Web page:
March 31, 2014 — Nurses comprise the largest segment of the health care workforce and have a significant role in patient outcomes. In order to better prepare nursing graduates, the Florida Blue Foundation awarded the University of Miami School of Nursing and Health Studies (SONHS) funding to develop and test a simulation-enhanced pharmacology education program. Dr. Mary McKay, SONHS Assistant Professor of Clinical, Safety Assurance Director and the Wallace Gilroy Endowed Chair in Nursing, will serve as Principal Investigator of this 2-year study, entitled “Bridging the gap: Making medication administration safer through simulation enhanced pharmacology education.” The overarching goal of the research project is to address the issue of medication error-associated adverse events among nursing students.
“From an educational standpoint, success of the program will have long-lasting impacts on the way pharmacology is taught at our school and other schools of nursing,” said McKay. “From a research perspective, the project will contribute to the body of knowledge in regards to simulation as a teaching methodology. Finally, from a patient safety vantage point, its success will improve safety around medication handling.”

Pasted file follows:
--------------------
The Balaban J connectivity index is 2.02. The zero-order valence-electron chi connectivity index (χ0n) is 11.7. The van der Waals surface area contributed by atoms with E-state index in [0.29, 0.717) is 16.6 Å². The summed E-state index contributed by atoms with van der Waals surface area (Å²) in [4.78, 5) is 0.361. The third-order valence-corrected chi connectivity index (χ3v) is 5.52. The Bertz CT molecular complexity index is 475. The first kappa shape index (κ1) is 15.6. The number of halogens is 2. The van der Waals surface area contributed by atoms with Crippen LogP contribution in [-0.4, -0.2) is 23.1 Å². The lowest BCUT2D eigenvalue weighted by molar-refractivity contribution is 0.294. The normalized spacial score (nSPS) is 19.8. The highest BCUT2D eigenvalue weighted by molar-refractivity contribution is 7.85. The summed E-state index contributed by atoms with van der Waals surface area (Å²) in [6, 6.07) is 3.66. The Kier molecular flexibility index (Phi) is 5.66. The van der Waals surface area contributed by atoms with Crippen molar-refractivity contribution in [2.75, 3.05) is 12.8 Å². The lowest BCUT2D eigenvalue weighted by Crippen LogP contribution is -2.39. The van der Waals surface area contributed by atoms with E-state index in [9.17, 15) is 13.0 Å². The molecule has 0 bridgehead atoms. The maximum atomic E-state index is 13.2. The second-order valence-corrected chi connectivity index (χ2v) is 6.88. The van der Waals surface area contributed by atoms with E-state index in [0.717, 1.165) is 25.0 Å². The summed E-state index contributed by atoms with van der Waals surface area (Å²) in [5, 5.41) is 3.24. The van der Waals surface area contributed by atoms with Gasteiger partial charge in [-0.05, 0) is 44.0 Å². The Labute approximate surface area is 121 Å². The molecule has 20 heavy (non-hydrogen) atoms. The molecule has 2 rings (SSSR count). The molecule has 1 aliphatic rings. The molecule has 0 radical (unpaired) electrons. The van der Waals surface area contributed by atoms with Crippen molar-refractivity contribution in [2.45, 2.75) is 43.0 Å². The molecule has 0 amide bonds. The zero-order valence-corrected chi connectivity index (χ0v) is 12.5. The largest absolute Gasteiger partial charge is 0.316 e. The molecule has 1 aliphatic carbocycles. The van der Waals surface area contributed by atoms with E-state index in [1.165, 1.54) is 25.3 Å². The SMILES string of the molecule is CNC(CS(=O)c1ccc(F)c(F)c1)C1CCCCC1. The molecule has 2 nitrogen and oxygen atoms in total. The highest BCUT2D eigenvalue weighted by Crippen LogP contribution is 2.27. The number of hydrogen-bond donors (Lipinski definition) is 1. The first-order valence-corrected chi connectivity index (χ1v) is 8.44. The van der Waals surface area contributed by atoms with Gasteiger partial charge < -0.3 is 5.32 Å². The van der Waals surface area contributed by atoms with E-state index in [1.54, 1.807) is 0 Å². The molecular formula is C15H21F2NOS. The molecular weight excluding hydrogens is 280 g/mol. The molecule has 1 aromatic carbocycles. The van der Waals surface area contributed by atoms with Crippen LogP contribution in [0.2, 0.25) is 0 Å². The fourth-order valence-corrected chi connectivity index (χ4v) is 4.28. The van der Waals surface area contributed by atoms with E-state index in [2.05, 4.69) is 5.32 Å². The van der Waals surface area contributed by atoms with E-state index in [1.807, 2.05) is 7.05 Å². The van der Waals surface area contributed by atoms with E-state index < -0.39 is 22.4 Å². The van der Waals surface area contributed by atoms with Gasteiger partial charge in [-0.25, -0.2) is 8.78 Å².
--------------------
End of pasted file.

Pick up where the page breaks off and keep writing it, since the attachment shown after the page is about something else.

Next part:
The award was funded through Florida Blue Foundation ‘s competitive grant process, which is aligned with the goals of the Florida Healthcare Simulation Alliance to accelerate and optimize use of patient simulation labs in nurse education and training. One of Florida Blue Foundation’s areas of focus is to improve the quality and safety of patient care. Many of the Foundation’s efforts in this area are aimed at developing a well-prepared nurse workforce to meet the growing and complete health care needs of the people of Florida.
“We are proud that with the support of the Florida Blue Foundation, we are contributing to the building of competencies that enhance patient safety and quality patient care,” said Dean Nilda Peragallo Montano. “This project has the potential to impact the delivery of nursing education as well as the science of health care simulation. Its success will create a model of effective pharmacology education for other schools of nursing to follow.”
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